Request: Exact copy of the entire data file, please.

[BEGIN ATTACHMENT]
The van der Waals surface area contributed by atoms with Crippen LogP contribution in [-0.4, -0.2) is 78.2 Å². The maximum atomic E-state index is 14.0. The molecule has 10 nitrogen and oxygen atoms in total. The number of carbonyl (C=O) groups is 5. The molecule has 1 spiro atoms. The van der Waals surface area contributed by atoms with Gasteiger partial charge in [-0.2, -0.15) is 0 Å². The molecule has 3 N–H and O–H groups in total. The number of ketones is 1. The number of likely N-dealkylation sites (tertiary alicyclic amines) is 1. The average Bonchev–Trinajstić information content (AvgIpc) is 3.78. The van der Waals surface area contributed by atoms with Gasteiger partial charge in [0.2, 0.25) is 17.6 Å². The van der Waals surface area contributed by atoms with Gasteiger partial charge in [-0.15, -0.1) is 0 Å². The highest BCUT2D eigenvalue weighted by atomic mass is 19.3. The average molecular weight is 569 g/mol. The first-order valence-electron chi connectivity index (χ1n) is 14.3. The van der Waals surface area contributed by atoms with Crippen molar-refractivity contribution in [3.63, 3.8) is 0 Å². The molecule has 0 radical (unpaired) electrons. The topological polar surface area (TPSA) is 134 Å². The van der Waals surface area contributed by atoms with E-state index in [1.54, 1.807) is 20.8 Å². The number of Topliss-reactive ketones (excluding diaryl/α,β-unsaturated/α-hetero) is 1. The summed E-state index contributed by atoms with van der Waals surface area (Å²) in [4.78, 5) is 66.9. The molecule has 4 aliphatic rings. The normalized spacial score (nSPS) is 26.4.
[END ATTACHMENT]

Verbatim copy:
The van der Waals surface area contributed by atoms with Crippen LogP contribution in [-0.4, -0.2) is 78.2 Å². The maximum atomic E-state index is 14.0. The molecule has 10 nitrogen and oxygen atoms in total. The number of carbonyl (C=O) groups is 5. The molecule has 1 spiro atoms. The van der Waals surface area contributed by atoms with Gasteiger partial charge in [-0.2, -0.15) is 0 Å². The molecule has 3 N–H and O–H groups in total. The number of ketones is 1. The number of likely N-dealkylation sites (tertiary alicyclic amines) is 1. The average Bonchev–Trinajstić information content (AvgIpc) is 3.78. The van der Waals surface area contributed by atoms with Gasteiger partial charge in [0.2, 0.25) is 17.6 Å². The van der Waals surface area contributed by atoms with Gasteiger partial charge in [-0.15, -0.1) is 0 Å². The highest BCUT2D eigenvalue weighted by atomic mass is 19.3. The average molecular weight is 569 g/mol. The first-order valence-electron chi connectivity index (χ1n) is 14.3. The van der Waals surface area contributed by atoms with Crippen molar-refractivity contribution in [3.63, 3.8) is 0 Å². The molecule has 0 radical (unpaired) electrons. The topological polar surface area (TPSA) is 134 Å². The van der Waals surface area contributed by atoms with E-state index in [1.54, 1.807) is 20.8 Å². The number of Topliss-reactive ketones (excluding diaryl/α,β-unsaturated/α-hetero) is 1. The summed E-state index contributed by atoms with van der Waals surface area (Å²) in [4.78, 5) is 66.9. The molecule has 4 aliphatic rings. The normalized spacial score (nSPS) is 26.4.